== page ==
How to Fix a Hole in Your Sock

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Carefully insert a lightbulb (or another round, smooth object) into the sock where the hole is. This will give you a smooth surface to work on.

Things You'll Need

  • Darning Needle
  • Thread
  • Scissors
  • Lightbulb (or other smooth, round object)

Carefully insert a lightbulb (or another round, smooth object) into the sock where the hole is. This will give you a smooth surface to work on.

Thread a darning needle with thread that's similar in color and weight to the fabric of the sock. Don't knot the thread.

Trim the ragged threads around the edges of the sock hole, being careful not to make the hole any bigger.

Imagine a circle (or oval) drawn around the hole in the sock, about 1/4 inch (6 mm) larger than the hole on every side. With your needle and thread, stitch around this circle using a simple running stitch, your needle piercing the fabric down, then up, about every 1/8 inch (3 mm). Complete the circle and add five more stitches (see A). Clip off the remaining thread.

Rethread the darning needle with another length of thread (again, don't knot it). Starting at the top of the hole, just outside the circle you've stitched, make a series of vertical lines all the way across the hole. Where there is fabric, weave your needle through the fabric in a running stitch. Where there is no fabric, your thread will simply lie flat across the hole. Continue stitching parallel vertical lines all the way across the hole (see B).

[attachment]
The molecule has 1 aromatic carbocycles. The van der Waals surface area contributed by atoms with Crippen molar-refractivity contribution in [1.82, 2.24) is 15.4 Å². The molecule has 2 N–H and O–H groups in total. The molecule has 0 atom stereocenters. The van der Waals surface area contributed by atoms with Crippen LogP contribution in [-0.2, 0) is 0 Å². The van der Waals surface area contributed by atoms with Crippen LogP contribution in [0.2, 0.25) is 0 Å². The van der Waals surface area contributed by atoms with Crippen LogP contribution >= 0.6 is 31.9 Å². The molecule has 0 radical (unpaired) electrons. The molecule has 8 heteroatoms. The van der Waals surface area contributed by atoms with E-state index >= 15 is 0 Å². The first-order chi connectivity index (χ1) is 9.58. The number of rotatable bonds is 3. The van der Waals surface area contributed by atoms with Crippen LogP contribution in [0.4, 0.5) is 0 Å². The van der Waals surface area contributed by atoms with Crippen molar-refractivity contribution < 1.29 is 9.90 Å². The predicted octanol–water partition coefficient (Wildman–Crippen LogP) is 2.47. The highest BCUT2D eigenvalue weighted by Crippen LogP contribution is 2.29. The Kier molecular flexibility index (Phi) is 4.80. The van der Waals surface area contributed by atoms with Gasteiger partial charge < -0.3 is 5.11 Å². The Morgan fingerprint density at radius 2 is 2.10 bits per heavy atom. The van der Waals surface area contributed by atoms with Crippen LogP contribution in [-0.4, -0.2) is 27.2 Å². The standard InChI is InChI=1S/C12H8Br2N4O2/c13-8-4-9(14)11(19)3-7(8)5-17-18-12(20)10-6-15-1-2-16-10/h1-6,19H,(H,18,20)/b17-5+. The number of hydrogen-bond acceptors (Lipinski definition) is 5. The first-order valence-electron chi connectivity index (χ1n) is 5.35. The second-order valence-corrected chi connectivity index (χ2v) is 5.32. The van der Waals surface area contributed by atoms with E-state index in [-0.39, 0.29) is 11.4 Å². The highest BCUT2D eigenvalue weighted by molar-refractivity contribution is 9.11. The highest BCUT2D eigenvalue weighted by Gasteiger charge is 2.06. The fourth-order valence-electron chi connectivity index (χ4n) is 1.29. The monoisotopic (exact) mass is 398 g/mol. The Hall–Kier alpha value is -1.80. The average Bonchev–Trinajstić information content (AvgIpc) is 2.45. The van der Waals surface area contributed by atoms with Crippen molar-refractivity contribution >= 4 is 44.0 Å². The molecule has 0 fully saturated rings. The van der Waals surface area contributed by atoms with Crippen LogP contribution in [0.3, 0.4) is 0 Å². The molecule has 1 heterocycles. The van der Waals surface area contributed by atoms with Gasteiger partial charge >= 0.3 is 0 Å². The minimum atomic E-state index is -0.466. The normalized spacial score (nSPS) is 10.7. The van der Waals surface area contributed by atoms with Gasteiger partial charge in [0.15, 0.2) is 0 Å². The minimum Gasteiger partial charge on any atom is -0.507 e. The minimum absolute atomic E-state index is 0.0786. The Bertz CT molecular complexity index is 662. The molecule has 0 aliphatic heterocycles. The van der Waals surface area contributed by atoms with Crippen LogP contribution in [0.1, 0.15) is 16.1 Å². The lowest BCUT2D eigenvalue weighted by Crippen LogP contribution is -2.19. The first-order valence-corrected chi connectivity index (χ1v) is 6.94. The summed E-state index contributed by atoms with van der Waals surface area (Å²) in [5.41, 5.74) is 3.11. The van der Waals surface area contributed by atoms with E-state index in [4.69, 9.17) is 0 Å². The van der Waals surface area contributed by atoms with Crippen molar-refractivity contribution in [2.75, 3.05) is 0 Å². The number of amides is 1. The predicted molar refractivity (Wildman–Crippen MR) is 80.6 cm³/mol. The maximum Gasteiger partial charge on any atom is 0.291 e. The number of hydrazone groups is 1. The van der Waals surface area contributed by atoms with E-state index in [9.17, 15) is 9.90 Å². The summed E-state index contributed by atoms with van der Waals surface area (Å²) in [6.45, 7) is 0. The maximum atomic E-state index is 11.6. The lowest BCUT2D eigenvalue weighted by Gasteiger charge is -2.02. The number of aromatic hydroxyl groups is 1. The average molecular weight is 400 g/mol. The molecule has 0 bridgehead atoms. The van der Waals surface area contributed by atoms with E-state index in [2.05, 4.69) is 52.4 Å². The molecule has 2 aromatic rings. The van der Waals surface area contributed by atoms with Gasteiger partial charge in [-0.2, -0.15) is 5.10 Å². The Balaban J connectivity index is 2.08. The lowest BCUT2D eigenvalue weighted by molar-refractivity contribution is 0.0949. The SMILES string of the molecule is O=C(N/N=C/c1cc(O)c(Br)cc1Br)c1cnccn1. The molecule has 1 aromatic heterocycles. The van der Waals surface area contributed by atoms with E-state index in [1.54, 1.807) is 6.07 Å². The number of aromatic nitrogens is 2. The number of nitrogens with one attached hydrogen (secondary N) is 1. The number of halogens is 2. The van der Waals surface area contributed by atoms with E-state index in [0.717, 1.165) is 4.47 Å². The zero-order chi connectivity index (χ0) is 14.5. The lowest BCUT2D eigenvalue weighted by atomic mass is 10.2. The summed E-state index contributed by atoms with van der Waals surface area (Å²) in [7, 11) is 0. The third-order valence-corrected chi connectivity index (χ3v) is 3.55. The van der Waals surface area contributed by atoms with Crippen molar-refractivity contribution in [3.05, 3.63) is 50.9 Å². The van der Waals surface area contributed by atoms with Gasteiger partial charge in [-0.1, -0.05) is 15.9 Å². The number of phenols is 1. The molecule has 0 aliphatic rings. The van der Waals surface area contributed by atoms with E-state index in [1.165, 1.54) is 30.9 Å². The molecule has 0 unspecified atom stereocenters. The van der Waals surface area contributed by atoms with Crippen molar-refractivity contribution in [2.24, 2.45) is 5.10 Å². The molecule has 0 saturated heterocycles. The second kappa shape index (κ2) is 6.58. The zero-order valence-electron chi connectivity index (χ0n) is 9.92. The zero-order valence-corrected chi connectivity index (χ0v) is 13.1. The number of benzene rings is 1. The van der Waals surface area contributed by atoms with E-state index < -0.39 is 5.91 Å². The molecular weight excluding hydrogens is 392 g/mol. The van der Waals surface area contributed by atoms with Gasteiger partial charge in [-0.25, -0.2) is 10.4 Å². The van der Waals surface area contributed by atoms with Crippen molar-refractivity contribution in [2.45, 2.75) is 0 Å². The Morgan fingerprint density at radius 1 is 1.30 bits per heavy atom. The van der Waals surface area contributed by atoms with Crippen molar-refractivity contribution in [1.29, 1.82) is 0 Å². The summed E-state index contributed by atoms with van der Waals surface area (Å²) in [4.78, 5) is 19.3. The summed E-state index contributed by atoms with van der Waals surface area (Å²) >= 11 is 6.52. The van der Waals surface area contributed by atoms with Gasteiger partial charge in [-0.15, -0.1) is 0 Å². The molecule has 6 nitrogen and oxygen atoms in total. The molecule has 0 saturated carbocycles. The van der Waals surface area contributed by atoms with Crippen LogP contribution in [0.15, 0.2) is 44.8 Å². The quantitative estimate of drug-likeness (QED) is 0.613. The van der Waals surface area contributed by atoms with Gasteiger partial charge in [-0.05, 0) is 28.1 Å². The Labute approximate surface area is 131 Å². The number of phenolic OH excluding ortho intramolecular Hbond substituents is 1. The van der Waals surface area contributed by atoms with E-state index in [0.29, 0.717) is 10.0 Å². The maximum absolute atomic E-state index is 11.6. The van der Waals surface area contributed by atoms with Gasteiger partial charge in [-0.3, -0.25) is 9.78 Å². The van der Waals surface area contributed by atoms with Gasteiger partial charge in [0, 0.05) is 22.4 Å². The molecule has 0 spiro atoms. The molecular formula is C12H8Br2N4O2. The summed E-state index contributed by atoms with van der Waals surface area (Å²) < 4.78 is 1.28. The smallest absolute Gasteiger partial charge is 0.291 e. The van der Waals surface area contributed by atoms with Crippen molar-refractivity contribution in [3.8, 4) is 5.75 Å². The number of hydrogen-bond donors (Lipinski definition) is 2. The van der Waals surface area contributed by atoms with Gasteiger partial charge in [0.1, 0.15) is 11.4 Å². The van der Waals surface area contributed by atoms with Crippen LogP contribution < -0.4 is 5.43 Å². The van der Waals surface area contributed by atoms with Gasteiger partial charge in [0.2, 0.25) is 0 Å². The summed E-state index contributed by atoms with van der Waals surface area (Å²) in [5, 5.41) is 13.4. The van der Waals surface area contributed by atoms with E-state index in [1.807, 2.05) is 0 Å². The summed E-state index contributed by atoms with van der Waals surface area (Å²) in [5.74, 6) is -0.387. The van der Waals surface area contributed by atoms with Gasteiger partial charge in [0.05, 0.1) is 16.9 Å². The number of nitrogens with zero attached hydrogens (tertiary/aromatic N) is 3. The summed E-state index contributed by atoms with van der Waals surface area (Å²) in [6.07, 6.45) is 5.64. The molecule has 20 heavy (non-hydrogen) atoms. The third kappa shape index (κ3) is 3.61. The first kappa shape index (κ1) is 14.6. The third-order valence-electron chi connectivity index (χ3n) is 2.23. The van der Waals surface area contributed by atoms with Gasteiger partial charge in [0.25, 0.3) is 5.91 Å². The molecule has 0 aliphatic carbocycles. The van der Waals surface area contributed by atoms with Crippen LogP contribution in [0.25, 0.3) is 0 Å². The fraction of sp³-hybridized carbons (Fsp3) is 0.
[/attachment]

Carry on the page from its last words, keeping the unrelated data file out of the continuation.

When you've covered the hole with vertical lines, make horizontal stitches, weaving your needle under and over the vertical lines you just made (see C).

Once the entire area has been filled up, make another six or seven running stitches (simple up-and-down stitches) in the sock outside the darning area. This will hold the stitches in place.

Clip off the remaining thread.

Tips & Warnings

  • The thread you usually use for sewing is probably too thin for this task. Look for embroidery cotton or wool-nylon thread, which is more likely to match the weight of the sock fabric.
  • For easier darning, do this repair when the sock begins to show wear but hasn't developed a hole yet.
  • Don't pull your stitches too tight or the fabric is likely to pucker.

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